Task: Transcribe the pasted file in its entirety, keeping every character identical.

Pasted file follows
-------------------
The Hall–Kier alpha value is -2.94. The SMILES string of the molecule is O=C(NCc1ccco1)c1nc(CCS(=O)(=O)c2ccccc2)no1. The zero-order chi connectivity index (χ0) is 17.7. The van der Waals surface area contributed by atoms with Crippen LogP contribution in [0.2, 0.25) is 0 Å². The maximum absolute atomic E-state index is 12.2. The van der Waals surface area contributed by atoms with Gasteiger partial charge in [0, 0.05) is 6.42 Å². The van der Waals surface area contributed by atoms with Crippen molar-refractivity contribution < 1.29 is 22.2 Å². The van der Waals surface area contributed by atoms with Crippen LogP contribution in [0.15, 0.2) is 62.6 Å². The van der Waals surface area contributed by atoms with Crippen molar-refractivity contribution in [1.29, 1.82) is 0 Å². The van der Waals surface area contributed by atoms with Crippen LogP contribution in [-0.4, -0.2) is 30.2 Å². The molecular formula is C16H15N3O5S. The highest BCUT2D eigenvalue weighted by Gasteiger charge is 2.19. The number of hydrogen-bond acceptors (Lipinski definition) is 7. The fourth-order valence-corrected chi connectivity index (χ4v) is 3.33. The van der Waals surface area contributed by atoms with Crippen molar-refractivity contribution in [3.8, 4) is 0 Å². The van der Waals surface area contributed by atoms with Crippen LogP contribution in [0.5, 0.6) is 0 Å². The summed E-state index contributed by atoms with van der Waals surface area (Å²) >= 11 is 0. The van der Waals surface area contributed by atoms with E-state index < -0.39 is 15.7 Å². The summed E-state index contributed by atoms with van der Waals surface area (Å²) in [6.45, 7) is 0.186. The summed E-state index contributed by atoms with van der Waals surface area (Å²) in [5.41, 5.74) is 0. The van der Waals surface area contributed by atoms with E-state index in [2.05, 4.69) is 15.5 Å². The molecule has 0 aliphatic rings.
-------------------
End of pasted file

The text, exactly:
The Hall–Kier alpha value is -2.94. The SMILES string of the molecule is O=C(NCc1ccco1)c1nc(CCS(=O)(=O)c2ccccc2)no1. The zero-order chi connectivity index (χ0) is 17.7. The van der Waals surface area contributed by atoms with Crippen LogP contribution in [0.2, 0.25) is 0 Å². The maximum absolute atomic E-state index is 12.2. The van der Waals surface area contributed by atoms with Gasteiger partial charge in [0, 0.05) is 6.42 Å². The van der Waals surface area contributed by atoms with Crippen molar-refractivity contribution < 1.29 is 22.2 Å². The van der Waals surface area contributed by atoms with Crippen LogP contribution in [0.15, 0.2) is 62.6 Å². The van der Waals surface area contributed by atoms with Crippen molar-refractivity contribution in [1.29, 1.82) is 0 Å². The van der Waals surface area contributed by atoms with Crippen LogP contribution in [-0.4, -0.2) is 30.2 Å². The molecular formula is C16H15N3O5S. The highest BCUT2D eigenvalue weighted by Gasteiger charge is 2.19. The number of hydrogen-bond acceptors (Lipinski definition) is 7. The fourth-order valence-corrected chi connectivity index (χ4v) is 3.33. The van der Waals surface area contributed by atoms with Crippen molar-refractivity contribution in [3.8, 4) is 0 Å². The van der Waals surface area contributed by atoms with Crippen LogP contribution in [0.5, 0.6) is 0 Å². The summed E-state index contributed by atoms with van der Waals surface area (Å²) >= 11 is 0. The van der Waals surface area contributed by atoms with E-state index < -0.39 is 15.7 Å². The summed E-state index contributed by atoms with van der Waals surface area (Å²) in [6.45, 7) is 0.186. The summed E-state index contributed by atoms with van der Waals surface area (Å²) in [5.41, 5.74) is 0. The van der Waals surface area contributed by atoms with E-state index in [2.05, 4.69) is 15.5 Å². The molecule has 0 aliphatic rings.